QUOTA of QUOTES
“A staggering number of young people don’t read papers or pay much attention to the TV news. Often, a funny tweet or a parody video is their first source of information.”
– Mumbai- based writer and stand-up comedian Rohan Joshi. (BBC News)
“It’s like you’re on the 18th hole and it’s a 180-yard carry up to the green with a false front. You’re 250 yards out and the question is, ‘Are you going to lay up– or are you going to go for it?’ We didn’t come to here to lay up.”
–Chet Kanojia, CEO of Aereo, on his determination to not give up, even if the Supreme Court deems it illegal for his company to use tiny TV antennas to capture local broadcast channels and beam them to computers, tablets, and phones. (Forbes)
“PayPal hired me to improve their terrible reputation with customers, partners. I quit because PayPal products didn’t meet my high standards.”
– Tweet from Rakesh “Rocky” Agrawal, former Director of Strategy at PayPal, who went on a Twitter rant against the company’s executives after resigning a position he held for a mere two months.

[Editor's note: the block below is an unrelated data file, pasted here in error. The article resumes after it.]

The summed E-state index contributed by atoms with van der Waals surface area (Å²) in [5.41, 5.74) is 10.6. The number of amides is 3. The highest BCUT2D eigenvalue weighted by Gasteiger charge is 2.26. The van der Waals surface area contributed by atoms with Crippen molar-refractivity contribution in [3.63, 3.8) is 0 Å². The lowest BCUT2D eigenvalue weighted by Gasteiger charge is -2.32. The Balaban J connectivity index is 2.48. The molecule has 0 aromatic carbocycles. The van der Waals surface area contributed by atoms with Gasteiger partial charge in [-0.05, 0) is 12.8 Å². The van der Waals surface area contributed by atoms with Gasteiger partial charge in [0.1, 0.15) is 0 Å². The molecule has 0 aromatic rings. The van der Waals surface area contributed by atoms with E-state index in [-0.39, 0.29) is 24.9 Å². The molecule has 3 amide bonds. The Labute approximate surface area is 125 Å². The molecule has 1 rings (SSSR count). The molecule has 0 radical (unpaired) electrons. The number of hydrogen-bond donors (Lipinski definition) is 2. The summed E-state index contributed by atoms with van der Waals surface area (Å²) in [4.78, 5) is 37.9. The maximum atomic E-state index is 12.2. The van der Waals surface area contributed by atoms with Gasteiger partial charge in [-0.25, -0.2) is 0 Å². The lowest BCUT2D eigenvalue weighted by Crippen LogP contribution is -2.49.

“(Shreya Ghosal) sent us her email address to get in contact with her. We were all so taken aback and everyone was fighting over who would get to email her. It was so great. It was so incredible to see people and stars you idolize tweeting you back and actually interacting with you.”
–Varshil Patel, member of University of Pennsylvania’s South Asian a cappella group Penn Masala, on the overwhelming response to the group’s video “Evolution of Bollywood Music,” which has crossed one million views on YouTube. (BollySpice.com)
“It drives me to tears if I think about it. There’s grief mixed in with so much pain.”
–San Diego-based Indian classical musician Kartik Seshadri, whose prized 38-year-old sitar was destroyed during a British Airways flight when it was placed in an unpressurized cargo hold. Seshadri recently filed suit against the airline, which offered him just $1,760 in compensation for a sitar that has been appraised at more than $100,000. (San Diego Union-Tribune)
“I like to do whatever I am passionate about. That way I don’t get burned out with either one.”
–Houston anesthesiologist Dr. Pavan Grover, who has also worked in the movie industry as an actor, director, scriptwriter and executive producer. (Houston Chronicle)
Compiled and partly written by Indian humorist MELVIN DURAI, author of the novel Bala Takes the Plunge.
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